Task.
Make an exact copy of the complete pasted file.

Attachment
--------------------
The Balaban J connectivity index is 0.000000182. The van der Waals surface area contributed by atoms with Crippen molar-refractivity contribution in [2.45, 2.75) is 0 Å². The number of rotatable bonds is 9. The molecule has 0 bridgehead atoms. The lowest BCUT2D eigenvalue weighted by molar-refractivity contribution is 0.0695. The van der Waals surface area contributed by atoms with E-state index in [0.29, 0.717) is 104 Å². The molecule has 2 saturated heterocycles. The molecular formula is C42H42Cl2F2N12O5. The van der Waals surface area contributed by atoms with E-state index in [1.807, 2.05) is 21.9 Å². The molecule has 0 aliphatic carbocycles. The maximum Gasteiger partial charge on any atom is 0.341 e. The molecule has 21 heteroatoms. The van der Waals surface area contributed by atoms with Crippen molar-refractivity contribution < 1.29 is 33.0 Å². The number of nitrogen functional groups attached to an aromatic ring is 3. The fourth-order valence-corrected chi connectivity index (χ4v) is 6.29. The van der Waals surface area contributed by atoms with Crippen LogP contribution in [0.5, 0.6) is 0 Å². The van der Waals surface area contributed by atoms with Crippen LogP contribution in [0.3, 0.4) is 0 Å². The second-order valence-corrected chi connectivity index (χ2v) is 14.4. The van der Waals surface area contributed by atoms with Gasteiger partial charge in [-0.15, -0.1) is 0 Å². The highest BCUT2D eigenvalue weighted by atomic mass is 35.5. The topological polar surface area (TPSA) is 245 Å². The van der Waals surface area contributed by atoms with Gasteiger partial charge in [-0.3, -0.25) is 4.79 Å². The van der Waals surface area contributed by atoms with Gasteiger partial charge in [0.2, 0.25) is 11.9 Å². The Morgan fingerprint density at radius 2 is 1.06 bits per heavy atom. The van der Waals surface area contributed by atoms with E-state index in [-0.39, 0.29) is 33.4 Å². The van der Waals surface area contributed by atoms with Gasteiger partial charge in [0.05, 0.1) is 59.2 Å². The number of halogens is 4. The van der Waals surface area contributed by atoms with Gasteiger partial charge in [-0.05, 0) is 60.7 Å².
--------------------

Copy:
The Balaban J connectivity index is 0.000000182. The van der Waals surface area contributed by atoms with Crippen molar-refractivity contribution in [2.45, 2.75) is 0 Å². The number of rotatable bonds is 9. The molecule has 0 bridgehead atoms. The lowest BCUT2D eigenvalue weighted by molar-refractivity contribution is 0.0695. The van der Waals surface area contributed by atoms with E-state index in [0.29, 0.717) is 104 Å². The molecule has 2 saturated heterocycles. The molecular formula is C42H42Cl2F2N12O5. The van der Waals surface area contributed by atoms with E-state index in [1.807, 2.05) is 21.9 Å². The molecule has 0 aliphatic carbocycles. The maximum Gasteiger partial charge on any atom is 0.341 e. The molecule has 21 heteroatoms. The van der Waals surface area contributed by atoms with Crippen molar-refractivity contribution < 1.29 is 33.0 Å². The number of nitrogen functional groups attached to an aromatic ring is 3. The fourth-order valence-corrected chi connectivity index (χ4v) is 6.29. The van der Waals surface area contributed by atoms with Crippen LogP contribution in [0.5, 0.6) is 0 Å². The van der Waals surface area contributed by atoms with Crippen LogP contribution in [0.3, 0.4) is 0 Å². The second-order valence-corrected chi connectivity index (χ2v) is 14.4. The van der Waals surface area contributed by atoms with Gasteiger partial charge in [-0.15, -0.1) is 0 Å². The highest BCUT2D eigenvalue weighted by atomic mass is 35.5. The topological polar surface area (TPSA) is 245 Å². The van der Waals surface area contributed by atoms with Gasteiger partial charge in [-0.3, -0.25) is 4.79 Å². The van der Waals surface area contributed by atoms with Gasteiger partial charge in [0.2, 0.25) is 11.9 Å². The Morgan fingerprint density at radius 2 is 1.06 bits per heavy atom. The van der Waals surface area contributed by atoms with E-state index in [-0.39, 0.29) is 33.4 Å². The van der Waals surface area contributed by atoms with Gasteiger partial charge in [0.05, 0.1) is 59.2 Å². The number of halogens is 4. The van der Waals surface area contributed by atoms with Gasteiger partial charge in [-0.05, 0) is 60.7 Å².